In What is Your Educational DNA? From Practical Theory by Chris Lehmann asks,
“… what is your Educational DNA? Why and how do you believe what you now believe about teaching and learning?”
I never thought about having Educational DNA but it makes sense. I never thought how it might have shaped how I teach before.
I was always taught that education is important from the very beginning. I can’t remember a time when I wasn’t told how important it was. As a young child, I loved playing school and was encouraged by my parents to do this. I would love it when my parents bought me workbooks to “play” with in my school and loved learning new concepts on my own through these workbooks. I didn’t see them as extra homework or punishment. Instead I saw them as a fun challenge and loved working in them! This is what I wanted my students to feel about new skills.
I remember my mother always reading. She loved to read when she woke up before she got out of bed and she loved to read before she went to sleep. There was always a book by her bed. I’m sure I learned my love of reading from her! I still read all the time and hope that I instilled this love in my students.
I remember going to the bookmobile on our street corner when I was very young. I thought this was a magic van that had the most wonderful books! My parents were very strict and when kids my own age were playing in the streets without supervision, I was always encouraged to escape through books. Even my teachers were impressed how advanced my reading skills were. Giving students the opportunity to read things that interest them are so important!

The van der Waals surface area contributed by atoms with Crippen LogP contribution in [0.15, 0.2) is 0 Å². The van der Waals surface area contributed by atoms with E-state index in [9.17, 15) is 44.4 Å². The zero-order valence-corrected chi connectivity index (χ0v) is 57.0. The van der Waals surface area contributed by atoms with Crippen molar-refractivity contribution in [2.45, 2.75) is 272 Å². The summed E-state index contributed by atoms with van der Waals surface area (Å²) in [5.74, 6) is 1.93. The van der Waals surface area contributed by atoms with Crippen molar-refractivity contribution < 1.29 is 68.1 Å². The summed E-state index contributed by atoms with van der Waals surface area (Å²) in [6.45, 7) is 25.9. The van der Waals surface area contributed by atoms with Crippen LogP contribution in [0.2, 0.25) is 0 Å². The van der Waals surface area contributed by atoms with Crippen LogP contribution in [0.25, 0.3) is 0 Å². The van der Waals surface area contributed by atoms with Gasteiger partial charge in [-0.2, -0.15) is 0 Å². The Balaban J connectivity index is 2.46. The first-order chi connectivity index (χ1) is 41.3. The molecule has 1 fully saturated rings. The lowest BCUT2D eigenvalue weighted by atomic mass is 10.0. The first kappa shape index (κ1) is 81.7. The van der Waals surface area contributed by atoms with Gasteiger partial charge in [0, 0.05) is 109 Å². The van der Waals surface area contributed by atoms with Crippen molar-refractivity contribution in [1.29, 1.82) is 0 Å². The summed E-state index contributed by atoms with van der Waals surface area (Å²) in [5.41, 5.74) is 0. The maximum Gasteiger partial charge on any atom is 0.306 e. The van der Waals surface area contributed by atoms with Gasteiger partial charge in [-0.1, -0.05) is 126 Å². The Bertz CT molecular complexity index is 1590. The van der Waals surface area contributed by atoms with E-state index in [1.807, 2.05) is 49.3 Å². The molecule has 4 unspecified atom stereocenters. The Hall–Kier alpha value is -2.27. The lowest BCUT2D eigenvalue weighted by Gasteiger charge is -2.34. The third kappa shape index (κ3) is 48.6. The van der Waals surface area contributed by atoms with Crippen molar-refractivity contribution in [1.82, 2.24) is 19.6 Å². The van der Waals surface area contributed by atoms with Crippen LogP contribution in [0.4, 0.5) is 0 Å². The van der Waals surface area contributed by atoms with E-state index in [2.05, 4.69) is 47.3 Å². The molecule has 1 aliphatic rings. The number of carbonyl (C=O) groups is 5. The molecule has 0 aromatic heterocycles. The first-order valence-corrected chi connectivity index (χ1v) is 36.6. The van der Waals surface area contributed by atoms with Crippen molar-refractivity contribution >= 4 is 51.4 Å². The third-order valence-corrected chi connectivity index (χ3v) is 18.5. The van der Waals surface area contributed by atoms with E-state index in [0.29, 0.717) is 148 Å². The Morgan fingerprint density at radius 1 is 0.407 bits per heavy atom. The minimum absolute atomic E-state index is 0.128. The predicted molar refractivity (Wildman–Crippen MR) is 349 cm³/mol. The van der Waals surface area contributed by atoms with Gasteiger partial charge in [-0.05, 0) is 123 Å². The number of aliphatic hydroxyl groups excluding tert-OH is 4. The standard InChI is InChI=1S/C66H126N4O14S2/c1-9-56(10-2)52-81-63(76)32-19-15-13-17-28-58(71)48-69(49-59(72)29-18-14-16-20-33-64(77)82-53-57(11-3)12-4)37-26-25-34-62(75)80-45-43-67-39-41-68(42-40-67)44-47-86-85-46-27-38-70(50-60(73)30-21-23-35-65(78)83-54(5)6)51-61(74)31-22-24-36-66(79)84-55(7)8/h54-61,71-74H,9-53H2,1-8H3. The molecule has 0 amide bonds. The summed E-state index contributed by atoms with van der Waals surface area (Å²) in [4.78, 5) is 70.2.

As I was growing up, I loved word games and would try to get anyone I knew to play with me. Luckily I had friends who were willing to play them. I believe this is why I loved spelling. One of the jobs I got during college interviewed me and gave me a spelling test. I was told that I was the only one they ever had who made 100% on the test! Letting my students see that practice and reviews can be fun and not drudgery is important to their learning.
As I got older, it was understood that bad grades and failure was not an option. I did not want to disappoint my parents in any way so I worked hard. This is a belief that carried into my classroom. With special education students who only knew bad grades and failure before they got to my classroom, this was a novel idea to them. I believed it was my job to help them be successful and their bad grades and failure reflected on me. This is the same attitude my parents had if I failed which I explained to my students. When they saw how much their success meant to me, they really put in a lot of effort so they didn’t disappoint me.
All of these things have helped me in the classroom. I believe that my educational DNA is what helped me be a better teacher. Looking back at these, I see how it shaped my life and my career.
What is your educational DNA? Please share.